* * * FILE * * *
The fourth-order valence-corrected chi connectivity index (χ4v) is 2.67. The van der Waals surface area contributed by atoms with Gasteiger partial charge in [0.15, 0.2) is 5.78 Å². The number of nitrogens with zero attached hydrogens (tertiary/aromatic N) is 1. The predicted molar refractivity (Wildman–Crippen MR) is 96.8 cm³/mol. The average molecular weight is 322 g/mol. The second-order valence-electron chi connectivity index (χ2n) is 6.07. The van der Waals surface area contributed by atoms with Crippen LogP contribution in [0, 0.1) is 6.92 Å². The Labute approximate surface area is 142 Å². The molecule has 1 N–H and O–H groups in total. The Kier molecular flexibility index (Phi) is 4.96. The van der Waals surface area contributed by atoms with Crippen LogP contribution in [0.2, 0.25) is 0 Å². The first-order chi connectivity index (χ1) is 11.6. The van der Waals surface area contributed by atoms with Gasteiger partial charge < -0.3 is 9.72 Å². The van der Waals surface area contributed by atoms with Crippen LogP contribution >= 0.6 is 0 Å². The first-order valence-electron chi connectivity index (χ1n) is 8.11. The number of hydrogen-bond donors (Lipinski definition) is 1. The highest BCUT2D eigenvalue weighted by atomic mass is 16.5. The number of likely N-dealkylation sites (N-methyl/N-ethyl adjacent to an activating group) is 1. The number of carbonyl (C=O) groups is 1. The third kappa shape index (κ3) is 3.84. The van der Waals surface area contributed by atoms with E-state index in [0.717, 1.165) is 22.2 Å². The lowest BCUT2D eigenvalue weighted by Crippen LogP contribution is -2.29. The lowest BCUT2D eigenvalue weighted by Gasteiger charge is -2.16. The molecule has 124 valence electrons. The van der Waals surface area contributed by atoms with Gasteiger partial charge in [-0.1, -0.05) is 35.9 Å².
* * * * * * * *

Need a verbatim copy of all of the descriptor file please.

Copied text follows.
The fourth-order valence-corrected chi connectivity index (χ4v) is 2.67. The van der Waals surface area contributed by atoms with Gasteiger partial charge in [0.15, 0.2) is 5.78 Å². The number of nitrogens with zero attached hydrogens (tertiary/aromatic N) is 1. The predicted molar refractivity (Wildman–Crippen MR) is 96.8 cm³/mol. The average molecular weight is 322 g/mol. The second-order valence-electron chi connectivity index (χ2n) is 6.07. The van der Waals surface area contributed by atoms with Crippen LogP contribution in [0, 0.1) is 6.92 Å². The Labute approximate surface area is 142 Å². The molecule has 1 N–H and O–H groups in total. The Kier molecular flexibility index (Phi) is 4.96. The van der Waals surface area contributed by atoms with Crippen LogP contribution in [0.2, 0.25) is 0 Å². The first-order chi connectivity index (χ1) is 11.6. The van der Waals surface area contributed by atoms with Gasteiger partial charge < -0.3 is 9.72 Å². The van der Waals surface area contributed by atoms with Crippen LogP contribution >= 0.6 is 0 Å². The first-order valence-electron chi connectivity index (χ1n) is 8.11. The number of hydrogen-bond donors (Lipinski definition) is 1. The highest BCUT2D eigenvalue weighted by atomic mass is 16.5. The number of likely N-dealkylation sites (N-methyl/N-ethyl adjacent to an activating group) is 1. The number of carbonyl (C=O) groups is 1. The third kappa shape index (κ3) is 3.84. The van der Waals surface area contributed by atoms with E-state index in [0.717, 1.165) is 22.2 Å². The lowest BCUT2D eigenvalue weighted by Crippen LogP contribution is -2.29. The lowest BCUT2D eigenvalue weighted by Gasteiger charge is -2.16. The molecule has 124 valence electrons. The van der Waals surface area contributed by atoms with Gasteiger partial charge in [-0.1, -0.05) is 35.9 Å².